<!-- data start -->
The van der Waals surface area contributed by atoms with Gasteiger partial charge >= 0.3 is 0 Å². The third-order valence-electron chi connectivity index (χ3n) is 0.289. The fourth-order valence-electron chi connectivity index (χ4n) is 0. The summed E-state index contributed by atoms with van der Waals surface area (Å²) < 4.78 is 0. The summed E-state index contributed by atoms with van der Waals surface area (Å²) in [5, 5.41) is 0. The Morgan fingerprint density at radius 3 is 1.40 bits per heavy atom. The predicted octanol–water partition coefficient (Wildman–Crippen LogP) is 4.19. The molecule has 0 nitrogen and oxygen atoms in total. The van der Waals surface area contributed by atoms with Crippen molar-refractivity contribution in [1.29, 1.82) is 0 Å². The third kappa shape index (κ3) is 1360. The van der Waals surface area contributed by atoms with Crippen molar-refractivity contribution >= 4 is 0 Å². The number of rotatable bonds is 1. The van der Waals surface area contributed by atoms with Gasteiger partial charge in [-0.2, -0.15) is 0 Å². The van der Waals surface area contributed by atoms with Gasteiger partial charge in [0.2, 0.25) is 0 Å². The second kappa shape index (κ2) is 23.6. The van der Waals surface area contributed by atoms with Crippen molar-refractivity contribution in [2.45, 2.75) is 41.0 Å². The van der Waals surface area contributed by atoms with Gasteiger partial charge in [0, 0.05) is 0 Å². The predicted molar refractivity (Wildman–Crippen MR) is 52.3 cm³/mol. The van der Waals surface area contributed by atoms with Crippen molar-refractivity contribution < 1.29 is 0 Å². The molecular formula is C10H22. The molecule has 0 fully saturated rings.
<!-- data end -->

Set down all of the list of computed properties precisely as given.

The van der Waals surface area contributed by atoms with Gasteiger partial charge >= 0.3 is 0 Å². The third-order valence-electron chi connectivity index (χ3n) is 0.289. The fourth-order valence-electron chi connectivity index (χ4n) is 0. The summed E-state index contributed by atoms with van der Waals surface area (Å²) < 4.78 is 0. The summed E-state index contributed by atoms with van der Waals surface area (Å²) in [5, 5.41) is 0. The Morgan fingerprint density at radius 3 is 1.40 bits per heavy atom. The predicted octanol–water partition coefficient (Wildman–Crippen LogP) is 4.19. The molecule has 0 nitrogen and oxygen atoms in total. The van der Waals surface area contributed by atoms with Crippen molar-refractivity contribution in [1.29, 1.82) is 0 Å². The third kappa shape index (κ3) is 1360. The van der Waals surface area contributed by atoms with Crippen molar-refractivity contribution >= 4 is 0 Å². The number of rotatable bonds is 1. The van der Waals surface area contributed by atoms with Gasteiger partial charge in [-0.2, -0.15) is 0 Å². The van der Waals surface area contributed by atoms with Gasteiger partial charge in [0.2, 0.25) is 0 Å². The second kappa shape index (κ2) is 23.6. The van der Waals surface area contributed by atoms with Crippen molar-refractivity contribution in [2.45, 2.75) is 41.0 Å². The van der Waals surface area contributed by atoms with Gasteiger partial charge in [0, 0.05) is 0 Å². The predicted molar refractivity (Wildman–Crippen MR) is 52.3 cm³/mol. The van der Waals surface area contributed by atoms with Crippen molar-refractivity contribution < 1.29 is 0 Å². The molecular formula is C10H22. The molecule has 0 fully saturated rings.